1.10.2014 Journal Prompt

Image from Beneath the Harvest Sky
Image from Beneath the Harvest Sky

January 10, 2014: This is where he came from.

4 Replies to “1.10.2014 Journal Prompt”

  1. There’s an old farm five miles out of town and the wind runs its cold fingers through the tall tangled grass in its gutters, and rainwater splits the stones when it freezes so that the house leans crooked and the walls crumble, and gray slates shrug and slip-slide from the roof leaving holes for the sky to creep in. And children once threw stones at the windows and they were sure of shot so that black jagged splinters of glass is all that is left and the echo of the children cheering. And birds nest in the rooms – swallows and martins and even a wren – and mice in Autumn, and sleeping frogs in winter. And the photographs that have fallen from the walls, years back, lie few on the floor and the faces fade to nothing.

    And the fields outside are so long unturned that they are not fields anymore, and small trees creep and creep beyond the edge of the ragged wood and into the ground that was once barley and wheat, and untrapped hares leap for joy in the spring, joy at the people being gone, and butterflies in summer leap, too. And it was here that a story began… insofar as stories can ever be said to begin.

    His name was Coll and if he lives it probably still is. And he almost wasn’t born at all, which is to say that they saved the child and let the mother die, but if the father had asked, it could so easily have been the other way round. And life was hard after that, and a little harder living with a father who could not look at Coll without hurting, without spitting on the ground and cursing the boy’s every step and those curses given shape with a slap or a kick.

    And Coll grew up running away from everything. To the furthest reach of the sprawling farm sometimes and from some high vantage point he’d look over the rim of his world to what lay beyond. And through the misty blue of the horizon to the place of the setting sun, it always looked brighter. And some days he skipped school and walked as far as walking can when you are ten, but they always brought him back, wrapped in a blanket in the back of a car with a blue light on the roof. And they laughed and touched his shoulder more gently than any touch had ever been before, and they said he was lucky to have a home. And when they left his father never spoke, but the boy knew he was mad as a shook bag of cats by the slamming of doors and the breaking of plates or cups and the kicking of chairs.

    And it was a girl who made him leave at last. He was fifteen and she played with his heart as young girls do. Kisses soft as feathers one day and her hand down the front of his jeans the next, and the breathless wonder of first love and first sex and being young. He was easily won and she made him do things he never would have done before. And they made plans for their getaway. He stole money from the shop and then the post office, and she smiled and said he’d done good. And one day he took a car that was not his own and he stopped outside her house with the engine running.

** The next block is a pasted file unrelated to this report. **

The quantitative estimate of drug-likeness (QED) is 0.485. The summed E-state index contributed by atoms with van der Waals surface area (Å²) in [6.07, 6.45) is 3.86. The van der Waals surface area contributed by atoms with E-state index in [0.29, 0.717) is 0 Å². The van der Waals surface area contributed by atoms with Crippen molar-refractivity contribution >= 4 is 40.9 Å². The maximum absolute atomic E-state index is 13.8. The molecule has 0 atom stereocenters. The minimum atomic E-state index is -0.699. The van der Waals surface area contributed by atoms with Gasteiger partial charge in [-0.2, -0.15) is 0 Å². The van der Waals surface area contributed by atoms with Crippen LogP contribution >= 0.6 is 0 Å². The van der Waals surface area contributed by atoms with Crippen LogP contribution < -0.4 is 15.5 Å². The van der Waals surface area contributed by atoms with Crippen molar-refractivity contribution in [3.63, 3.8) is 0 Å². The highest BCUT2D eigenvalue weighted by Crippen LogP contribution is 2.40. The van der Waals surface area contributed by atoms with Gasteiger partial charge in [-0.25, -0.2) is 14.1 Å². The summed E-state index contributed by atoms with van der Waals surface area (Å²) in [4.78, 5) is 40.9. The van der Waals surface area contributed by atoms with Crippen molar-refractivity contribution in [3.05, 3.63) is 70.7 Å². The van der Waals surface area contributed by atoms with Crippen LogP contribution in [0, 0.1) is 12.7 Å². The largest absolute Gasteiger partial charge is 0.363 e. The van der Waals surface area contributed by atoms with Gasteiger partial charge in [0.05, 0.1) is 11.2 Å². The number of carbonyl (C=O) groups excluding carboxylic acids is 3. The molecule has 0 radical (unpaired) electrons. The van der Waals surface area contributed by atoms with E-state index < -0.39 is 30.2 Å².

But she was fickle and flighty, which is allowed when you are young, and another boy was gathering up her kisses by this time, and Coll’s heart broke and if he couldn’t have her then no one could. And she was found in the wood up on his father’s farm, laid out like she was just sleeping on a bed, her dress pulled straight and her shoes cleaned, and her hair tied in neat ribbons. And her neck was broke.

    Coll ran from there and maybe he’s running still, and time runs, too, faster than most. And the father sooner shrank to a grateful grave and the farm was never sold nor ever was a farm again. And birds and the sky and the weather live there now and the wind moans sometimes and it makes the sound of a mother weeping.

  2. Lindsay, this is one amazing story. How did Coll spring into being so quickly from your fertile imagination and flying fingers over a keyboard with just one suggested prompt? Wow! I can almost hear the wind moaning.

  3. Susan, thanks so much for reading and for commenting and for liking. Who knows where these things come from, I am just glad they keep coming. I have Patty’s carefuly worded prompts and chosen pictures to thank… they feed me. I really really appreciate your positive response. Thanks.

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